How to praise a child correctly

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How to praise a child correctly

If you look in the Ozhegov Dictionary or 7th grade common core math the word “praise” is defined there as a good review about someone (something), approval. It would seem that what could be easier? If I like what you do, I approve of your behavior, I talk about it – praise you. But in reality it’s much more complicated, and almost all parents wonder if it’s enough to praise generously and not stingy with good words, or is it enough to celebrate only the serious achievements of the child, respecting clear boundaries? Where is the golden mean, when praise becomes a magic wand, a tool with which parents can build a child’s personality brick by brick?

Praise and science activities 1st grade – quite difficult and quite ambiguous means of education. It is difficult because its effect may not be at all what parents expect. Along with the ability to instill confidence, praise can actualize internal conflicts, awaken negative aspects of the personality and cause emotional tension. This is what happens when parents use evaluative praise.

What is evaluative praise?
You drew a Christmas tree – “well done,” you made a marten – “clever,” you ate soup for lunch – “good boy,” you drew a drawing – “very nice.” If a child is used to hearing evaluation of his or her performance all the time, he or she starts to focus on it, which leads to dependence on the approval of others, and external evaluation becomes fundamental. This leads to the fact that children try to earn praise at all costs, gradually losing the ability to enjoy the process, concentrating on the result. For example, it is necessary to draw a picture only for their mother to admire their ability to draw.

Dependence on praise becomes a kind of a trap for children and adults. At some point, praise turns into an excellent means of manipulating and controlling the child’s behavior. But this is when it is important to think about whether the desired behavior is appropriate for the child’s age? For example, many parents like it when the baby sits quietly and does not scream, but for him to sit still is unnatural. And then what is very desirable, but disapproved of by parents is perceived as something bad. In addition, evaluative statements of a general nature violate the principle of unconditional acceptance. In the mind of the child a logical chain is built up – “I’m good when I do it this way, not that way, then I am loved and praised. So if I do it differently, I will be bad, I will not be loved.

Thus, incorrect wording and general phrases and 6th grade math workbook can lead to unexpected results:

To arouse insecurity and make the child doubt the sincerity of the parents, to suspect deception. “Does he/she really think so?”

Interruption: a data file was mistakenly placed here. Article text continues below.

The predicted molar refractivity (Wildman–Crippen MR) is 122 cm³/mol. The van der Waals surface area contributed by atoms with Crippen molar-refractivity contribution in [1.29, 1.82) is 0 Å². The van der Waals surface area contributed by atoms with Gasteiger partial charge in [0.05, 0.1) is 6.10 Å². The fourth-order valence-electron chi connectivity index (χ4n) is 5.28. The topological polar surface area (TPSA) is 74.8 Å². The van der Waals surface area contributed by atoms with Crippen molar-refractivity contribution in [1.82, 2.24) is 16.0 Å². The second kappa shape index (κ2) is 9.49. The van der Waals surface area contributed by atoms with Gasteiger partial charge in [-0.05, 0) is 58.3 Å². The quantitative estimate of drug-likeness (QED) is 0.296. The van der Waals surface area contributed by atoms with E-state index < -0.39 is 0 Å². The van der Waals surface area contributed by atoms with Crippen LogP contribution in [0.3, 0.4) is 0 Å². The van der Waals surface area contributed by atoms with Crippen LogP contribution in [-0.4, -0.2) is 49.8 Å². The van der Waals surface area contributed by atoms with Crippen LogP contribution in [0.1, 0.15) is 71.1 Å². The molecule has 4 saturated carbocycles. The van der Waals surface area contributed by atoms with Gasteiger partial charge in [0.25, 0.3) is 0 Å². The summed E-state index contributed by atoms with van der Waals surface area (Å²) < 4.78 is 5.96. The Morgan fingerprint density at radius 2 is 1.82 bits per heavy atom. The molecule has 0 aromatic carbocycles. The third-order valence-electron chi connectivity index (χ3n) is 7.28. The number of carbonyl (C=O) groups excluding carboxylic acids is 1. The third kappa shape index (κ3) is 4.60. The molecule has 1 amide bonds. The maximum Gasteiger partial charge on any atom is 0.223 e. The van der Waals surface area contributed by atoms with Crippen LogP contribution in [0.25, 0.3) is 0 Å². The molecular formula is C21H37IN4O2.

To arouse self-doubt – and rebuttal: “Mom says I cut out the circles very well, but I didn’t cut out evenly, it didn’t turn out well…”

Concentrate the child’s attention on his or her shortcomings, to arouse guilt: “Mum praised me for an A, she said I was good, but she doesn’t know that I cheated on a test. The child can feel that actually he or she does not reach the parental ideal – and is not so good at all.

To cause anxiety, because of the fact that he or she will not be able to meet the parents’ expectations: “What if next time I fail, I won’t be so good?”

Regularly hearing generalized praise informs the child that his or her innate abilities are all he or she has, and that everything he or she needs is inherent in nature. This naturally diminishes the child’s developmental attitude.

What is descriptive praise?
Of course, all of these words are firmly embedded in our speech and are used almost unconsciously. What, then, should parents do? Stop praising altogether? Of course not! Praise is a must. But in order for it to do good, to help create in a child a positive and realistic image of himself or herself, it is best to use descriptive praise. This is easy, the main thing is to understand the algorithm:

When you feel like praising your child, tell him or her what you see. For example: “You packed your own things for school today, put all your textbooks and notebooks neatly in your briefcase, didn’t forget your pencil case and even put your gym uniform in a bag.”

Share with him how you feel about what you see: “I’m so glad that everything is packed in advance, it’s very nice when you don’t have to rush to pack in the morning!”

Summarize the praise with a collective word that reflects the behavior you approve of: “That’s what I call being collected and responsible!”

By praising your child in this way, you’ll make sure that he or she begins to see himself or herself as capable, good, coping, and that’s many times more important than what others think of him or her. After all, adequate self-esteem is formed on the basis of what we think of ourselves.